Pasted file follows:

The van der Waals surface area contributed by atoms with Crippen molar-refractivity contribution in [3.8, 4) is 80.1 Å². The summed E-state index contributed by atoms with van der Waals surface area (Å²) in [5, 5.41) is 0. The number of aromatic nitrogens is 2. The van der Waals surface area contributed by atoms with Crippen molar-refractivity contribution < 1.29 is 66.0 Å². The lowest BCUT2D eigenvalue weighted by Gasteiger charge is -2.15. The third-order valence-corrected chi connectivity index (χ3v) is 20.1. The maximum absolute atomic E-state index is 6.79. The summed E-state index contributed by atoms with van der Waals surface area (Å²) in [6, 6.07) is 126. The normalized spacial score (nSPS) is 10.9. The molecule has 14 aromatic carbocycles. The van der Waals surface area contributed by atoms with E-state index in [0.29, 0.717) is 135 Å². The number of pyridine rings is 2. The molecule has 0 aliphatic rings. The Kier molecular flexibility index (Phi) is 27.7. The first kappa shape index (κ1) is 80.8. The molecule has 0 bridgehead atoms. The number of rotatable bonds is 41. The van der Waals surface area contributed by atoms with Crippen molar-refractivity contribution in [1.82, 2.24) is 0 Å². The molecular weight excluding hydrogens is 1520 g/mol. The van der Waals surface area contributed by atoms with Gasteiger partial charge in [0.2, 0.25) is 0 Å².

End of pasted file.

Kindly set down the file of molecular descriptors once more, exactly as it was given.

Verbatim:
The van der Waals surface area contributed by atoms with Crippen molar-refractivity contribution in [3.8, 4) is 80.1 Å². The summed E-state index contributed by atoms with van der Waals surface area (Å²) in [5, 5.41) is 0. The number of aromatic nitrogens is 2. The van der Waals surface area contributed by atoms with Crippen molar-refractivity contribution < 1.29 is 66.0 Å². The lowest BCUT2D eigenvalue weighted by Gasteiger charge is -2.15. The third-order valence-corrected chi connectivity index (χ3v) is 20.1. The maximum absolute atomic E-state index is 6.79. The summed E-state index contributed by atoms with van der Waals surface area (Å²) in [6, 6.07) is 126. The normalized spacial score (nSPS) is 10.9. The molecule has 14 aromatic carbocycles. The van der Waals surface area contributed by atoms with E-state index in [0.29, 0.717) is 135 Å². The number of pyridine rings is 2. The molecule has 0 aliphatic rings. The Kier molecular flexibility index (Phi) is 27.7. The first kappa shape index (κ1) is 80.8. The molecule has 0 bridgehead atoms. The number of rotatable bonds is 41. The van der Waals surface area contributed by atoms with Crippen molar-refractivity contribution in [1.82, 2.24) is 0 Å². The molecular weight excluding hydrogens is 1520 g/mol. The van der Waals surface area contributed by atoms with Gasteiger partial charge in [0.2, 0.25) is 0 Å².